The ACT Digital Strategy 2016-2019 states that the government is in the process of developing several programs and initiatives, including iConnect, an online service delivery portal that will include features such as digital mailboxes, end-to-end transactions and bill payments, service reminders, and automatic payments; One Service One Experience, which will establish a common customer service platform within Access Canberra and deliver more online services; and the Access Canberra Intelligent Regulator platform, which will redesign and consolidate approvals needed in the liquor and motor vehicle sector with a view to applying it in other sectors.

The Tasmanian Government’s Service Tasmania portal was established in 1998, making it the oldest centralised citizen-facing service delivery system in the country, but the ICT funding drought over the past two years preceding the current budget has led to the state lagging in innovation of its service delivery platforms.

In the 2017-18 State Budget, however, upwards of $60 million has been allocated to critical system upgrades and the digital agenda. $3.3 million, including a capital injection of $1.9 million over three years from 2017-18, went to the Department of Justice to implement stage two of its iplan project, which will make Tasmania’s online development approvals system “one of the best in the nation”. iplan is scheduled for completion in 2020.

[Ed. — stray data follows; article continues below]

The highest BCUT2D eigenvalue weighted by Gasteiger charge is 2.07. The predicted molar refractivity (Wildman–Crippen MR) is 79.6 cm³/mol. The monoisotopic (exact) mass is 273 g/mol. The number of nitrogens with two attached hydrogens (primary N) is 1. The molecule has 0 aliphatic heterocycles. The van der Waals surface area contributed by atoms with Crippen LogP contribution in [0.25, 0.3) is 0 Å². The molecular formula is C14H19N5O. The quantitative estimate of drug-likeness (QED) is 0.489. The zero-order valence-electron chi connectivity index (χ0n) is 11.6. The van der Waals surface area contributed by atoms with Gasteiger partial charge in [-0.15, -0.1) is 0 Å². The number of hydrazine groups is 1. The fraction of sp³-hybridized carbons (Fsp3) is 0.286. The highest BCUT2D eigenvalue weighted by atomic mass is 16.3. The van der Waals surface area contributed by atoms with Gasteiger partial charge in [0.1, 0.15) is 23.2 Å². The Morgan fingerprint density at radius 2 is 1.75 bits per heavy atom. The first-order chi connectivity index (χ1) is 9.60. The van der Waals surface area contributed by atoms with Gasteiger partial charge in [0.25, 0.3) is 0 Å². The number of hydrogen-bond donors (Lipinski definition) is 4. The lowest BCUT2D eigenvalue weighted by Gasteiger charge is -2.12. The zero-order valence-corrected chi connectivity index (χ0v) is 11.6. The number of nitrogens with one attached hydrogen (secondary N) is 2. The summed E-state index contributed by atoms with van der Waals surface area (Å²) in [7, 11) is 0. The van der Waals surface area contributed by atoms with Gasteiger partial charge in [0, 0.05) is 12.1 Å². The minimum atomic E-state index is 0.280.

Additionally, $1 million in capital investment over four years will provide for an upgrade of Service Tasmania service centres and the regular replacement and/or upgrade of essential Service Tasmania-related technology and infrastructure.

Similarly to the NSW and Victorian models, South Australia’s Service SA is designed as a centralised channel for the provision of a range of government services online, over the phone and in person. Services currently provided through the portal include licensing and registration services, online payments, registrations and access to forms and information.

The only notable development in Service SA in the past twelve months was the launch of a digital storefront, which has only a limited range of products available for purchase, suggesting a need for further development. The trends in mature jurisdictions indicate an expansion of the available services and greater accessibility to services, such as through service centres and smartphone apps, are likely to inform Service SA’s future development.

Related articles

Who’s behind Service Victoria’s core tech stack?

NSW drives person-centric services trend

WA releases “search-centric” online services portal

Queensland to streamline service delivery with QGov Online